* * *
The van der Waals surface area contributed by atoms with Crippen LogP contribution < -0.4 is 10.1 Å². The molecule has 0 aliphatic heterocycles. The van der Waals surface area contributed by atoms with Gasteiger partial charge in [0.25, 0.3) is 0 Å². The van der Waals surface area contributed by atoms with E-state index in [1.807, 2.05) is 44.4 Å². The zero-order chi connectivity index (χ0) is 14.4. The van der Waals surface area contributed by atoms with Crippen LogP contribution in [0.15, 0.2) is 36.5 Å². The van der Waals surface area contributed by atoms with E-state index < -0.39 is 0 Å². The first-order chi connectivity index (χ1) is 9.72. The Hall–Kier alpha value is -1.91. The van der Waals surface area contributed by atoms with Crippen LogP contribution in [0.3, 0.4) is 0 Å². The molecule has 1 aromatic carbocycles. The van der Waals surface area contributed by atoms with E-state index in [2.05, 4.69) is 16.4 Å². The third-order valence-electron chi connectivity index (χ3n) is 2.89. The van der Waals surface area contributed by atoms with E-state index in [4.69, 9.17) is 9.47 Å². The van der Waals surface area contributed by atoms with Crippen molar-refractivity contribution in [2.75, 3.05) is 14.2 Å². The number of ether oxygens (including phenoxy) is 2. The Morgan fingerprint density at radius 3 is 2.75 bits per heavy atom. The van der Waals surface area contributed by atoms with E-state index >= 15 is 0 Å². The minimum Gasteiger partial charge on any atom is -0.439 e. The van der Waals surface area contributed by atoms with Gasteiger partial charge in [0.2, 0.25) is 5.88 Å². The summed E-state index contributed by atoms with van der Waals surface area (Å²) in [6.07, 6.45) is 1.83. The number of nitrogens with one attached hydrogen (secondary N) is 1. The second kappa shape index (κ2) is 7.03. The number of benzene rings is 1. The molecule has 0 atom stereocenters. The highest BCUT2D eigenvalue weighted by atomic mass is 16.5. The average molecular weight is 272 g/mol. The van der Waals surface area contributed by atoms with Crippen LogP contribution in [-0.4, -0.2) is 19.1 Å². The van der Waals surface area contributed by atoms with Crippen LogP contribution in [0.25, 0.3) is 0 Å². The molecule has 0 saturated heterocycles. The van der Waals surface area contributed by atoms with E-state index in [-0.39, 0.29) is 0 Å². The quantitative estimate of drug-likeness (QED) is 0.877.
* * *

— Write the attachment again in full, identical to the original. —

The van der Waals surface area contributed by atoms with Crippen LogP contribution < -0.4 is 10.1 Å². The molecule has 0 aliphatic heterocycles. The van der Waals surface area contributed by atoms with Gasteiger partial charge in [0.25, 0.3) is 0 Å². The van der Waals surface area contributed by atoms with E-state index in [1.807, 2.05) is 44.4 Å². The zero-order chi connectivity index (χ0) is 14.4. The van der Waals surface area contributed by atoms with Crippen LogP contribution in [0.15, 0.2) is 36.5 Å². The van der Waals surface area contributed by atoms with E-state index < -0.39 is 0 Å². The first-order chi connectivity index (χ1) is 9.72. The Hall–Kier alpha value is -1.91. The van der Waals surface area contributed by atoms with Crippen LogP contribution in [0.3, 0.4) is 0 Å². The molecule has 1 aromatic carbocycles. The van der Waals surface area contributed by atoms with E-state index in [2.05, 4.69) is 16.4 Å². The third-order valence-electron chi connectivity index (χ3n) is 2.89. The van der Waals surface area contributed by atoms with E-state index in [4.69, 9.17) is 9.47 Å². The van der Waals surface area contributed by atoms with Crippen molar-refractivity contribution in [2.75, 3.05) is 14.2 Å². The number of ether oxygens (including phenoxy) is 2. The Morgan fingerprint density at radius 3 is 2.75 bits per heavy atom. The van der Waals surface area contributed by atoms with E-state index >= 15 is 0 Å². The minimum Gasteiger partial charge on any atom is -0.439 e. The van der Waals surface area contributed by atoms with Gasteiger partial charge in [0.2, 0.25) is 5.88 Å². The summed E-state index contributed by atoms with van der Waals surface area (Å²) in [6.07, 6.45) is 1.83. The number of nitrogens with one attached hydrogen (secondary N) is 1. The second kappa shape index (κ2) is 7.03. The number of benzene rings is 1. The molecule has 0 atom stereocenters. The highest BCUT2D eigenvalue weighted by atomic mass is 16.5. The average molecular weight is 272 g/mol. The van der Waals surface area contributed by atoms with Crippen LogP contribution in [-0.4, -0.2) is 19.1 Å². The van der Waals surface area contributed by atoms with Crippen LogP contribution in [0.25, 0.3) is 0 Å². The molecule has 0 saturated heterocycles. The van der Waals surface area contributed by atoms with E-state index in [-0.39, 0.29) is 0 Å². The quantitative estimate of drug-likeness (QED) is 0.877.